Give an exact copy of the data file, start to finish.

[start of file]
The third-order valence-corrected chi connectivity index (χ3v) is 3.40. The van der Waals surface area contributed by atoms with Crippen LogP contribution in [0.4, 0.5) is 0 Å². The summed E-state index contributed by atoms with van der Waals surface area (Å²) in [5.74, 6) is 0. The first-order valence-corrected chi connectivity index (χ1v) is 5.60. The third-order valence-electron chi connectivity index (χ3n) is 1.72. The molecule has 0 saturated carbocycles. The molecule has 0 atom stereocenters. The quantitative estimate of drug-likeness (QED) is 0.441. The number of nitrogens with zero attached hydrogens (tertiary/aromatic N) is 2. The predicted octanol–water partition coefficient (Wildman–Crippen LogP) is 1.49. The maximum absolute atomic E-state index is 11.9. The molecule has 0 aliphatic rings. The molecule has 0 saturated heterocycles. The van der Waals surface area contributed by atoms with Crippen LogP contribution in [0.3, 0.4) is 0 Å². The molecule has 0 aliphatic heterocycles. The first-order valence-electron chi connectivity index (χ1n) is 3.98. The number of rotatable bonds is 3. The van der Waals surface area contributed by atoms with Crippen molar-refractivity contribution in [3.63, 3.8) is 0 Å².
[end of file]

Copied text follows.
The third-order valence-corrected chi connectivity index (χ3v) is 3.40. The van der Waals surface area contributed by atoms with Crippen LogP contribution in [0.4, 0.5) is 0 Å². The summed E-state index contributed by atoms with van der Waals surface area (Å²) in [5.74, 6) is 0. The first-order valence-corrected chi connectivity index (χ1v) is 5.60. The third-order valence-electron chi connectivity index (χ3n) is 1.72. The molecule has 0 saturated carbocycles. The molecule has 0 atom stereocenters. The quantitative estimate of drug-likeness (QED) is 0.441. The number of nitrogens with zero attached hydrogens (tertiary/aromatic N) is 2. The predicted octanol–water partition coefficient (Wildman–Crippen LogP) is 1.49. The maximum absolute atomic E-state index is 11.9. The molecule has 0 aliphatic rings. The molecule has 0 saturated heterocycles. The van der Waals surface area contributed by atoms with Crippen LogP contribution in [0.3, 0.4) is 0 Å². The molecule has 0 aliphatic heterocycles. The first-order valence-electron chi connectivity index (χ1n) is 3.98. The number of rotatable bonds is 3. The van der Waals surface area contributed by atoms with Crippen molar-refractivity contribution in [3.63, 3.8) is 0 Å².